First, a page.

Robin McKie in The Observer:
At the start of each school term, Tim Radford – as so many other pupils have done over the decades – would scribble his name in his exercise book, add his address, and then for good measure put in his hometown, his country, his planet, the solar system, galaxy and finally the universe. It was “an obsessive little ritual”, says Radford, but it was an important one. “It might have been my first independent search for answers to questions posed consciously and unconsciously by everyone in every culture. Where did I come from and where am I going?”
Radford, one of the Guardian's most experienced writers, has now returned to the concept of the extended address to establish where he stands in the universe today and, through his story, help us understand our own positions in the cosmos. As he notes: “Place is a powerful part of identity.”
Hence we are taken on an autobiographical trail of Radford's life: the houses he lived in, the towns and cities he settled in, and the countries that were his homelands – New Zealand and Britain. We are given a geological history of Hastings, where Radford eventually settled, and provided with an outline of the creation of the British Isles – “a 500-million-year accident of geophysics, the story of how Scotland crossed an ancient, vanished ocean and attached itself to what would become England”.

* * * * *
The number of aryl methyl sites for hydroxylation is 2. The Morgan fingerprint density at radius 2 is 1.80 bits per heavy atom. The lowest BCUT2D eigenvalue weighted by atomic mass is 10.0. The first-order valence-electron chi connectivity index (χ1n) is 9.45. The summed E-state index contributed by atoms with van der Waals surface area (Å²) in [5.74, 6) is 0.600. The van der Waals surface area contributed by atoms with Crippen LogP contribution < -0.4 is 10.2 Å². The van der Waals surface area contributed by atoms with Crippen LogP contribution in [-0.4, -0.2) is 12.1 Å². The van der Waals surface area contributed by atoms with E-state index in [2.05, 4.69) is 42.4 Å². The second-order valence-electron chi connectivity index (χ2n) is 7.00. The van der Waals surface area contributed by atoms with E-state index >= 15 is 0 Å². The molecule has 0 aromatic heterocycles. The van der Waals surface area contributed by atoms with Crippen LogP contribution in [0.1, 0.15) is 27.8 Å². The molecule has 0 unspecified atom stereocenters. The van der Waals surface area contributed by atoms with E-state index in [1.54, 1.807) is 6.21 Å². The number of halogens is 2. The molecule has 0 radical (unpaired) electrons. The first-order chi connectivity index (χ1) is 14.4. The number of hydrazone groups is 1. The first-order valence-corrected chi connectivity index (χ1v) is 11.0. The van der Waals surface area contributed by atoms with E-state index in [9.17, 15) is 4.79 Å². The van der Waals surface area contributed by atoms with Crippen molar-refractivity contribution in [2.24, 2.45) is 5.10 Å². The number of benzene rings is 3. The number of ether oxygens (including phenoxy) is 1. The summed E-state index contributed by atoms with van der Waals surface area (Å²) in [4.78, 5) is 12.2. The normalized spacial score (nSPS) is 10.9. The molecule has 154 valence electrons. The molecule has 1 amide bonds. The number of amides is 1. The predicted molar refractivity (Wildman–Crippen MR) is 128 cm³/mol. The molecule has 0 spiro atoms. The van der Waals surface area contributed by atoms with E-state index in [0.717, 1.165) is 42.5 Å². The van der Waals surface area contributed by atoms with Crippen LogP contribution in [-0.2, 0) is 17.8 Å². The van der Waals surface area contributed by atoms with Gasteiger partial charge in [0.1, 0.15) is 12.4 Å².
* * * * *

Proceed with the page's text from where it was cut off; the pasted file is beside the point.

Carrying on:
Each chapter peels back a different layer of the complexities of Homo sapiens, creatures with close-knit private histories, but who also live in a frighteningly large universe, on a world created out of the rubble of the explosive big bang birth of the cosmos 13.7 billion years ago. The trick for Radford is to explain not just the immediate and personal but outline the cosmic and the significant in this grand picture. And to a considerable degree, he is successful. Radford is an adroit writer and, as a former literary editor as well as ex-science editor, he comes very well-prepared for the task.